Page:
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  •   First Lady Denounces 'Culture of Violence'

    Hillary Rodham Clinton addressed the 27th annual convention of the New York State United Teachers at Niagara Falls Thursday. (AP)
    By Michael Grunwald
    Washington Post Staff Writer
    Friday, April 23, 1999; Page A23

    NIAGARA FALLS, N.Y., April 22 In an unusually forceful response to the Colorado school shooting, Hillary Rodham Clinton tonight called for stricter controls on guns and violent media images in a speech to the statewide teachers union, denouncing "the culture of violence that infects the lives of our children."

    The first lady's speech to the politically influential New York State United Teachers had a bit of a campaign aura, and she has spent three days in New York just this week, but Clinton did not refer to her possible race for Senate. Instead, she unleashed a blizzard of proposals designed to prevent similar tragedies: more money for school counselors and social workers, tougher penalties for children who use guns and the adults whose guns fall into their hands, more resources for child care and after-school programs, an anti-violence hotline in every community, and a national debate about violence in the media.

    Clinton began by cautioning against the urge to point fingers in the wake of the horrors in Littleton, but she then proceeded to do just that. Her rhetoric about guns and money was not particularly surprising, echoing as it did the themes in her best-selling book about child-rearing, "It Takes a Village." But Clinton also lashed out at violent images in the media, repeating themes of Republican presidential nominee Robert J. Dole's attack on Hollywood during the 1996 campaign. She was particularly tough on video games that "you win based on how many people you kill," describing them as military training for impressionable minds.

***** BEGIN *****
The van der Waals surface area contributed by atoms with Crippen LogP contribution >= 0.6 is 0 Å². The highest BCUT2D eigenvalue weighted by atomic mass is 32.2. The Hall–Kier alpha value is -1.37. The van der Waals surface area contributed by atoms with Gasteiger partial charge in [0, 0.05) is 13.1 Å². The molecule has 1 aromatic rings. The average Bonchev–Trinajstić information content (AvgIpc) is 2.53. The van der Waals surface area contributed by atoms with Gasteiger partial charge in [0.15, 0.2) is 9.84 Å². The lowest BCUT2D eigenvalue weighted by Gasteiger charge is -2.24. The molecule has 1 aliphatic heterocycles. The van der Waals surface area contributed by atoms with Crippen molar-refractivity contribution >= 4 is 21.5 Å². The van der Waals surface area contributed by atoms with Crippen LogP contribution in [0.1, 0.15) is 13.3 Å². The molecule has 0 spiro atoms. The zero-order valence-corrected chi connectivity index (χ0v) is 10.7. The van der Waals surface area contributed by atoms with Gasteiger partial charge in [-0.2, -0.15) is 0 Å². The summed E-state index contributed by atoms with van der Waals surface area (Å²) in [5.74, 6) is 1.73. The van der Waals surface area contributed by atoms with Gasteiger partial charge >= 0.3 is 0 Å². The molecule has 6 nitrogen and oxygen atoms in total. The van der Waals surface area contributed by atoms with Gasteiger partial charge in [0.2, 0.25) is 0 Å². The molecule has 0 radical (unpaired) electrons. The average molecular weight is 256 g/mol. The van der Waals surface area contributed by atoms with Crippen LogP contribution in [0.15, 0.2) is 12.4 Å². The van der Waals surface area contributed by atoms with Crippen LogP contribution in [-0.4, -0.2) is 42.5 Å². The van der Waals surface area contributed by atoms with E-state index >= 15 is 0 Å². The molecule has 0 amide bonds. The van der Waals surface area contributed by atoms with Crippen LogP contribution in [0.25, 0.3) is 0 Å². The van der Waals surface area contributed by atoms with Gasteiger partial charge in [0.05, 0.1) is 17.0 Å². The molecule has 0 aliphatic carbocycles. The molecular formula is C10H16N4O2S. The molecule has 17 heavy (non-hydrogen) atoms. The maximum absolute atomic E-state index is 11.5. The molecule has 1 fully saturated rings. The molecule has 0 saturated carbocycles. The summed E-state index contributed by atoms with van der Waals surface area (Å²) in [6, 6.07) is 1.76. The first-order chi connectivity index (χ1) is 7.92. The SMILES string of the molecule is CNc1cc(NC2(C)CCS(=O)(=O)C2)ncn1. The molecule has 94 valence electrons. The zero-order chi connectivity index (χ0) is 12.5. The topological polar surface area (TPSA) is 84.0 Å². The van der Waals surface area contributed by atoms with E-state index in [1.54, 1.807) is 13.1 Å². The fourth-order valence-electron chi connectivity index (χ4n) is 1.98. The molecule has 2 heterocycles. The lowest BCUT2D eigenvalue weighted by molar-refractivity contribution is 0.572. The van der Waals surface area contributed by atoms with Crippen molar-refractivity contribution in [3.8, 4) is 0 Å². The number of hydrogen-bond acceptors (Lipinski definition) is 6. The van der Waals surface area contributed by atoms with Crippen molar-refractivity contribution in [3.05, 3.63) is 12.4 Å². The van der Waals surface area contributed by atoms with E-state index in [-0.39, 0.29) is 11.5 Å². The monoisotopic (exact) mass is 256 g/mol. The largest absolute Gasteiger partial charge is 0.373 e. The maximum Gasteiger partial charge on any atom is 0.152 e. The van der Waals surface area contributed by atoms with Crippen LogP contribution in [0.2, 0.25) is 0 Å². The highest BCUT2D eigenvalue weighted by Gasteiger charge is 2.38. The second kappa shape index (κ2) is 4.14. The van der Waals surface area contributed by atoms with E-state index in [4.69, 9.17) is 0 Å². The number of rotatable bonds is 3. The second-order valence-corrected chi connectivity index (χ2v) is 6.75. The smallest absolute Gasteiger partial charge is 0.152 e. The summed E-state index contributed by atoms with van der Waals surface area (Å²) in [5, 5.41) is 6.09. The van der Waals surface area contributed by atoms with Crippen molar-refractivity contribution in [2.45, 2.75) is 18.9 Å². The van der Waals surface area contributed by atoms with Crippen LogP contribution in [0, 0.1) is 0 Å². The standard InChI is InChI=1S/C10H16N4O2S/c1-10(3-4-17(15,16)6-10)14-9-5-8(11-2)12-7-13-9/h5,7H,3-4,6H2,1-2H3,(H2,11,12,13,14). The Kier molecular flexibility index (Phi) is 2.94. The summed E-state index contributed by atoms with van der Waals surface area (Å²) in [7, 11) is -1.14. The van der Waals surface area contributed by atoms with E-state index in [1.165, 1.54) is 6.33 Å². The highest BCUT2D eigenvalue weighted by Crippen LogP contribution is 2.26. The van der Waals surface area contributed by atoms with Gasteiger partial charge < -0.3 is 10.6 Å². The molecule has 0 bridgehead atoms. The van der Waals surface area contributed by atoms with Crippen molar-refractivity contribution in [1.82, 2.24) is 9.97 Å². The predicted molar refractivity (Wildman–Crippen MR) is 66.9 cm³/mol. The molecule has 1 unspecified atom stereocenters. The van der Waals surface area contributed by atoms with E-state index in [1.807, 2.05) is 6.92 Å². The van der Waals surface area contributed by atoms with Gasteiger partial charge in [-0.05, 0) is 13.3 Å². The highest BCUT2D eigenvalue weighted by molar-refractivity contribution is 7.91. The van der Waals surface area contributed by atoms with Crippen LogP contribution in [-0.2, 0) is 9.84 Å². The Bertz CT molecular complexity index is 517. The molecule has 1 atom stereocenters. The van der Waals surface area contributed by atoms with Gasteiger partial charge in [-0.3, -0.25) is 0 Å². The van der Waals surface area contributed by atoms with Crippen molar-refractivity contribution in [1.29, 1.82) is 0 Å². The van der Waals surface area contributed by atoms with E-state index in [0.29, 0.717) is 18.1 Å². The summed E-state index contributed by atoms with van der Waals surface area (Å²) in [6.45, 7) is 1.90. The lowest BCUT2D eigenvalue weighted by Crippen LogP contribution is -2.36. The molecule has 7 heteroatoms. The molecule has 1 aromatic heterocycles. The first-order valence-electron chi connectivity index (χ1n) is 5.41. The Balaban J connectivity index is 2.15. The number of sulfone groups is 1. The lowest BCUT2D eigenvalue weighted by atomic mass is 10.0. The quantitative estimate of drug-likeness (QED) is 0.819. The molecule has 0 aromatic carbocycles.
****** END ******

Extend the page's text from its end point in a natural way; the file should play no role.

"We have to be willing to talk about the culture of violence that infects the lives of our children," she said. "The constant exposure to violence on TV, in the movies, on video games, in music -- there's much too much evidence that children get desensitized. . . . There's so much of it. We're awash in it."

    Clinton acknowledged that any crackdown on media violence would raise First Amendment issues, but she suggested that America needs far more than the "V-chips" that parents can use to screen out violent shows.

    "We are going to have to do some serious thinking in this country about how we can take more control over what our children see and experience," she said. "We can no longer shut our eyes to the impact the media is having on all our children, and the potentially violent impact it is having on some of them."

    In recent weeks, the yes-or-no speculation about Clinton's possible Senate race has been tilting toward yes; the state Democratic Party announced today that the first lady will attend its annual dinner on Thursday, and Clinton met with several local Democratic leaders before her speech. A statewide Quinnipiac College poll released today gave Clinton a 49 percent to 41 percent advantage in a race against New York Mayor Rudolph W. Giuliani, a slight increase over a few weeks ago, but her advisers say she has not made up her mind.

    Still, Clinton took advantage of her friendly crowd tonight, winning applause with her emphasis on several traditional Democratic issues: support for teachers unions, opposition to school vouchers and increased resources for social services.

    It is not clear how the killers in Colorado got their guns, but she also criticized the gun lobby, blaming the disaster at least in part on the wide availability of firearms in America.

    "We need to stand up and say what needs to be said about guns and firearms," she said. "Why on earth would we permit any young person access to the firearms those two young men brought into that school?"

    © Copyright 1999 The Washington Post Company

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